The 32nd Charlevoix Apple Festival taking place from Friday, October 8 through Sunday, October 10, 2018 in Charlevoix, Michigan, is just one of the thousands of apple festivals being held across America during National Apple Month in October.
The Charlevoix Apple Festival Offers Apples and Entertainment
Since its beginning in 1979 as a way of honoring local orchards and apple growers, the festival has expanded from everything apple to offer a craft show, entertainment, and family fun. Festival activities include a holiday art and craft show, face painting, pony rides and a petting zoo.
Dozens of apple farmers will offer more than 30 apple varieties as well as fresh apple cider, pies and caramel apples at the festival.
For Friske Orchards in Atwood, Michigan, this is their 25th year at the festival. Heidi Friske said that the Charlevoix Apple Festival has grown substantially over the years. “It’s one of those annual events that I think many people in the community really look forward to because it’s just a great time of the year,” she said.
Farmers will also offer other fall produce including pumpkins, squash, local honey, maple syrup, and cider. Local organizations will also sell hot food items including chili, hot dogs, kielbasa and French fries. Local restaurants also get in the festival spirit by featuring apple dishes or apple specials.
Apples are a Major Michigan Crop
Charlevoix is one of the areas that grow enough apples to make Michigan the third apple producing state in the country. Apples are the largest Michigan fruit crop, with over eight million apple trees in Michigan’s Lower Peninsula. The cool temperatures of Michigan yield tastier and more colorful apples than warmer climates and apple orchards dot the Michigan landscape.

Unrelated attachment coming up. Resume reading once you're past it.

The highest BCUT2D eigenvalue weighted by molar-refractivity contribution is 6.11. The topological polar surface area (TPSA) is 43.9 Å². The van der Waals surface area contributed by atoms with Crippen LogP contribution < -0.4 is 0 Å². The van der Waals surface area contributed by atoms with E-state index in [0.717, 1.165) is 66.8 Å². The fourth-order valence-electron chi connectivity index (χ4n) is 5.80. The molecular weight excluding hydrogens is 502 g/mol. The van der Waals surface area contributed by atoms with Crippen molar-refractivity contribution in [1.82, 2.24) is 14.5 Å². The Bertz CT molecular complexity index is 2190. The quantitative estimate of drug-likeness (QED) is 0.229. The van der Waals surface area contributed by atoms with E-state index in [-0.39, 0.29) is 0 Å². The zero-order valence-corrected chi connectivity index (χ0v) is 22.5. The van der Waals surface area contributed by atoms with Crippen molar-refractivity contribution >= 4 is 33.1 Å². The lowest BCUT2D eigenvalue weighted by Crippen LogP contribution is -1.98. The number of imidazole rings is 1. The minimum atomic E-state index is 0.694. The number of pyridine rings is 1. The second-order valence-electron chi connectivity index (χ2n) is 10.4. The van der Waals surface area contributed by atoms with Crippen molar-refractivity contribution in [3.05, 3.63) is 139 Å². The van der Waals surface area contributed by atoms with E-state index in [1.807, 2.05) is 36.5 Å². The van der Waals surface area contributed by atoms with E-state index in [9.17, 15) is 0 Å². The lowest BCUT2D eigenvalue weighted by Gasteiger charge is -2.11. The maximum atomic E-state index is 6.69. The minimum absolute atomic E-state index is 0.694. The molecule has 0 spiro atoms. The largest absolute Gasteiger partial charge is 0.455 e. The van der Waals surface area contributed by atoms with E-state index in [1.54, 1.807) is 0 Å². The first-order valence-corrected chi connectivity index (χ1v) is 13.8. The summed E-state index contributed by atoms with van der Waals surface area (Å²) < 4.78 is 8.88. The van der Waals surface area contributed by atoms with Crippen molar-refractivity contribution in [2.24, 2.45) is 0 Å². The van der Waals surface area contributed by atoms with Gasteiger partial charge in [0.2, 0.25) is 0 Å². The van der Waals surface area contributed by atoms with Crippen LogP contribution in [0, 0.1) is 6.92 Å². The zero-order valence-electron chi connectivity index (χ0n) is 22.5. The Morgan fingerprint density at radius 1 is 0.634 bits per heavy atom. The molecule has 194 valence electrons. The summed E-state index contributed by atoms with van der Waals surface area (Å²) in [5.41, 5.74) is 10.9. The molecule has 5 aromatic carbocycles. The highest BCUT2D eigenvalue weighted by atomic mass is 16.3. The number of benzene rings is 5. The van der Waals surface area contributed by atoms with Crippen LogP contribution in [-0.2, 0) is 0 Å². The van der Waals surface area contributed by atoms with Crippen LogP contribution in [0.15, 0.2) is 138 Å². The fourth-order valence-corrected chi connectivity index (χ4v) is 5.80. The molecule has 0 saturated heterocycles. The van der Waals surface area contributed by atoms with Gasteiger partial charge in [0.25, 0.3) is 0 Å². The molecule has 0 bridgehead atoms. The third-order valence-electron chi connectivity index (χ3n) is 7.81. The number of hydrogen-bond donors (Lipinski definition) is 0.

In 2005, Michigan produced 780 million pounds of apples and the state is the top supplier of apple slices for commercial apple pies, and is a major producer of applesauce and apple cider. The apple blossom is Michigan’s official state flower.
Apples are a National Fruit
The dedicated work of Michigan apple growers has made Michigan the third largest producer of apples in the United States. The state of Washington grows the largest amount of apples in the United States, New York, the second, Michigan the third, Pennsylvania, the fourth and California the fifth. The top sixteen varieties of apples America produces in order are: Red Delicious, Golden Delicious, Gala, Fuji, Granny Smith, McIntosh, Rome, Idared, Jonathan, Empire, York, Cortland, Northern Spy, Rhode Island Greening and Stayman.
In 2002, the average U.S. consumer ate an estimated 15.8 pounds of fresh apples, and 26.4 pounds of processed apples for a total of 42.2 pounds of yearly fresh and processed apple eating.
Apples Have Pedigree
Charlevoix and other communities in Michigan have a history of growing apples and apples have a worldwide history too. The apple tree originated in an area between the Caspian and the Black Sea and archeologists have discovered that humans have been enjoying apples since at least 6,500 B.C. In 50 B.C., Cicero, a Roman author, statesman, and philosopher urged his fellow Romans to save the apple seeds from their desserts to develop new plants. In 79 A.D., Pliny the Elder described 20 different kinds of apples in his book, Natural History.